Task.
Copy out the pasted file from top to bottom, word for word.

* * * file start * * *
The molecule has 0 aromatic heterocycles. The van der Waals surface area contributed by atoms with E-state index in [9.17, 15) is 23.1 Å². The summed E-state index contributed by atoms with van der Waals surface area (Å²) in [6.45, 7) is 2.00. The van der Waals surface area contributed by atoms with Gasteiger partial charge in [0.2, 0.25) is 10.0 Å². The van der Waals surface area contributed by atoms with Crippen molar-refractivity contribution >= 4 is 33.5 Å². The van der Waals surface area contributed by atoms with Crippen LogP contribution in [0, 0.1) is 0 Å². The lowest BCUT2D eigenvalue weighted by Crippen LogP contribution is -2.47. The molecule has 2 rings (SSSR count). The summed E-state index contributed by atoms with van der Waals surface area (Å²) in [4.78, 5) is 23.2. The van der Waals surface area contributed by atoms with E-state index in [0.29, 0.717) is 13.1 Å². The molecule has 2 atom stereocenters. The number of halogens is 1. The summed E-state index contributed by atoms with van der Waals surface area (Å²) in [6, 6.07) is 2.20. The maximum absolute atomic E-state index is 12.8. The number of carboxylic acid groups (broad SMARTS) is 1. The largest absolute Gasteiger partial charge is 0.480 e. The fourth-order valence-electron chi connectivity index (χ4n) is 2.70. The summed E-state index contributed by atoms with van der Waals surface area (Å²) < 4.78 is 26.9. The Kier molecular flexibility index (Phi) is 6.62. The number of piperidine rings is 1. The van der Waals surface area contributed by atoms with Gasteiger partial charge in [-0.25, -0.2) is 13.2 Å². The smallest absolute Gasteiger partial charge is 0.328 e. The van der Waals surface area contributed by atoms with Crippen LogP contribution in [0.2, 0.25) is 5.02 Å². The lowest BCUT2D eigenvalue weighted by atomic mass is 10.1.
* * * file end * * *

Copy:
The molecule has 0 aromatic heterocycles. The van der Waals surface area contributed by atoms with E-state index in [9.17, 15) is 23.1 Å². The summed E-state index contributed by atoms with van der Waals surface area (Å²) in [6.45, 7) is 2.00. The van der Waals surface area contributed by atoms with Gasteiger partial charge in [0.2, 0.25) is 10.0 Å². The van der Waals surface area contributed by atoms with Crippen molar-refractivity contribution >= 4 is 33.5 Å². The van der Waals surface area contributed by atoms with Crippen LogP contribution in [0, 0.1) is 0 Å². The lowest BCUT2D eigenvalue weighted by Crippen LogP contribution is -2.47. The molecule has 2 rings (SSSR count). The summed E-state index contributed by atoms with van der Waals surface area (Å²) in [4.78, 5) is 23.2. The van der Waals surface area contributed by atoms with E-state index in [0.29, 0.717) is 13.1 Å². The molecule has 2 atom stereocenters. The number of halogens is 1. The summed E-state index contributed by atoms with van der Waals surface area (Å²) in [6, 6.07) is 2.20. The maximum absolute atomic E-state index is 12.8. The number of carboxylic acid groups (broad SMARTS) is 1. The largest absolute Gasteiger partial charge is 0.480 e. The fourth-order valence-electron chi connectivity index (χ4n) is 2.70. The summed E-state index contributed by atoms with van der Waals surface area (Å²) < 4.78 is 26.9. The Kier molecular flexibility index (Phi) is 6.62. The number of piperidine rings is 1. The van der Waals surface area contributed by atoms with Gasteiger partial charge in [-0.25, -0.2) is 13.2 Å². The smallest absolute Gasteiger partial charge is 0.328 e. The van der Waals surface area contributed by atoms with Crippen LogP contribution in [0.2, 0.25) is 5.02 Å². The lowest BCUT2D eigenvalue weighted by atomic mass is 10.1.